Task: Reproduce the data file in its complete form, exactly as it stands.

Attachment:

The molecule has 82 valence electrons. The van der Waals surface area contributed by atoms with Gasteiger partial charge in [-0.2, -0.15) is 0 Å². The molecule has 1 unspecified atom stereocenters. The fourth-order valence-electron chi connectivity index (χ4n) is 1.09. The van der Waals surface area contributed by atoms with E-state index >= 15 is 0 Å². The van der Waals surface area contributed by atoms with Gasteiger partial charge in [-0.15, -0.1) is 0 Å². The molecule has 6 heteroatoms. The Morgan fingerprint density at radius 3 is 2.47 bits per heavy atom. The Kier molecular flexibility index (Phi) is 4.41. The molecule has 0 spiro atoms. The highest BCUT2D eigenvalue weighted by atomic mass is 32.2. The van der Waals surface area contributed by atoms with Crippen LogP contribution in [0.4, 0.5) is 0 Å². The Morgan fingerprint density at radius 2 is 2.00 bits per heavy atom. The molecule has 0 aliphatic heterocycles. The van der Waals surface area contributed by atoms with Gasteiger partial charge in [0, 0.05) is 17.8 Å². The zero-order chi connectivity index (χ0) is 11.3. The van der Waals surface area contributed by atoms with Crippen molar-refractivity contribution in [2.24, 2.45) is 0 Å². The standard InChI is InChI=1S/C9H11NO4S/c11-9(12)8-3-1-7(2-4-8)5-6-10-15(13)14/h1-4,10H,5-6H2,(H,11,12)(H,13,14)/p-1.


The molecule has 82 valence electrons. The van der Waals surface area contributed by atoms with Gasteiger partial charge in [-0.2, -0.15) is 0 Å². The molecule has 1 unspecified atom stereocenters. The fourth-order valence-electron chi connectivity index (χ4n) is 1.09. The van der Waals surface area contributed by atoms with E-state index >= 15 is 0 Å². The van der Waals surface area contributed by atoms with Gasteiger partial charge in [-0.15, -0.1) is 0 Å². The molecule has 6 heteroatoms. The Morgan fingerprint density at radius 3 is 2.47 bits per heavy atom. The Kier molecular flexibility index (Phi) is 4.41. The molecule has 0 spiro atoms. The highest BCUT2D eigenvalue weighted by atomic mass is 32.2. The van der Waals surface area contributed by atoms with Crippen LogP contribution in [0.4, 0.5) is 0 Å². The Morgan fingerprint density at radius 2 is 2.00 bits per heavy atom. The molecule has 0 aliphatic heterocycles. The van der Waals surface area contributed by atoms with Gasteiger partial charge in [0, 0.05) is 17.8 Å². The zero-order chi connectivity index (χ0) is 11.3. The van der Waals surface area contributed by atoms with Crippen molar-refractivity contribution in [2.24, 2.45) is 0 Å². The standard InChI is InChI=1S/C9H11NO4S/c11-9(12)8-3-1-7(2-4-8)5-6-10-15(13)14/h1-4,10H,5-6H2,(H,11,12)(H,13,14)/p-1.